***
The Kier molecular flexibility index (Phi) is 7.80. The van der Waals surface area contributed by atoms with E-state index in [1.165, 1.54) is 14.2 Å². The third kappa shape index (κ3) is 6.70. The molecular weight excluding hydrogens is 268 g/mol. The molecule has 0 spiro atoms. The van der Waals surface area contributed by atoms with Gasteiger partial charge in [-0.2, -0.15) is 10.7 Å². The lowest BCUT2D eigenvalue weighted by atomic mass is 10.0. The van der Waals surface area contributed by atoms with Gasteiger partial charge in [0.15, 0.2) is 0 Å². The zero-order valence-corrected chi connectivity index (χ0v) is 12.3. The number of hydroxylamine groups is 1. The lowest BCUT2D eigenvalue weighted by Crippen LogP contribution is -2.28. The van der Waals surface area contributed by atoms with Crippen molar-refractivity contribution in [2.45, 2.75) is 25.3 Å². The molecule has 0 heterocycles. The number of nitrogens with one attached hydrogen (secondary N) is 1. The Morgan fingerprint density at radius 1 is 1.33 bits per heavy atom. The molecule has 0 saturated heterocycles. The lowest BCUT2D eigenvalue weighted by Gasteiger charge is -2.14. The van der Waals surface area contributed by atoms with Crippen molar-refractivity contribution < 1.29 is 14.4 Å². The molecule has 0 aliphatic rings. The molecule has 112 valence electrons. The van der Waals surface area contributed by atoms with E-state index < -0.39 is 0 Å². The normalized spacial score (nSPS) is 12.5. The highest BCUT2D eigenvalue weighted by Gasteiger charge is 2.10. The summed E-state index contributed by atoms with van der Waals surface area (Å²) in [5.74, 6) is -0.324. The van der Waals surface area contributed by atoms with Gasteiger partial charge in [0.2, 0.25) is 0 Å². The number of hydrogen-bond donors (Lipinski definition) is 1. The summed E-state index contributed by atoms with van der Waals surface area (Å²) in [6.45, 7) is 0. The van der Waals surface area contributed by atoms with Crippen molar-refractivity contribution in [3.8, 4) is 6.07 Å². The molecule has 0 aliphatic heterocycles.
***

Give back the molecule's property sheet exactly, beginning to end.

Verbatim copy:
The Kier molecular flexibility index (Phi) is 7.80. The van der Waals surface area contributed by atoms with E-state index in [1.165, 1.54) is 14.2 Å². The third kappa shape index (κ3) is 6.70. The molecular weight excluding hydrogens is 268 g/mol. The molecule has 0 spiro atoms. The van der Waals surface area contributed by atoms with Gasteiger partial charge in [-0.2, -0.15) is 10.7 Å². The lowest BCUT2D eigenvalue weighted by atomic mass is 10.0. The van der Waals surface area contributed by atoms with Gasteiger partial charge in [0.15, 0.2) is 0 Å². The zero-order valence-corrected chi connectivity index (χ0v) is 12.3. The number of hydroxylamine groups is 1. The lowest BCUT2D eigenvalue weighted by Crippen LogP contribution is -2.28. The van der Waals surface area contributed by atoms with Crippen molar-refractivity contribution in [2.45, 2.75) is 25.3 Å². The molecule has 0 heterocycles. The number of nitrogens with one attached hydrogen (secondary N) is 1. The Morgan fingerprint density at radius 1 is 1.33 bits per heavy atom. The molecule has 0 saturated heterocycles. The lowest BCUT2D eigenvalue weighted by Gasteiger charge is -2.14. The van der Waals surface area contributed by atoms with Crippen molar-refractivity contribution < 1.29 is 14.4 Å². The molecule has 0 aliphatic rings. The molecule has 112 valence electrons. The van der Waals surface area contributed by atoms with E-state index < -0.39 is 0 Å². The normalized spacial score (nSPS) is 12.5. The highest BCUT2D eigenvalue weighted by Gasteiger charge is 2.10. The summed E-state index contributed by atoms with van der Waals surface area (Å²) in [5.74, 6) is -0.324. The van der Waals surface area contributed by atoms with Gasteiger partial charge in [0.2, 0.25) is 0 Å². The number of hydrogen-bond donors (Lipinski definition) is 1. The summed E-state index contributed by atoms with van der Waals surface area (Å²) in [6.45, 7) is 0. The van der Waals surface area contributed by atoms with Crippen molar-refractivity contribution in [3.8, 4) is 6.07 Å². The molecule has 0 aliphatic heterocycles.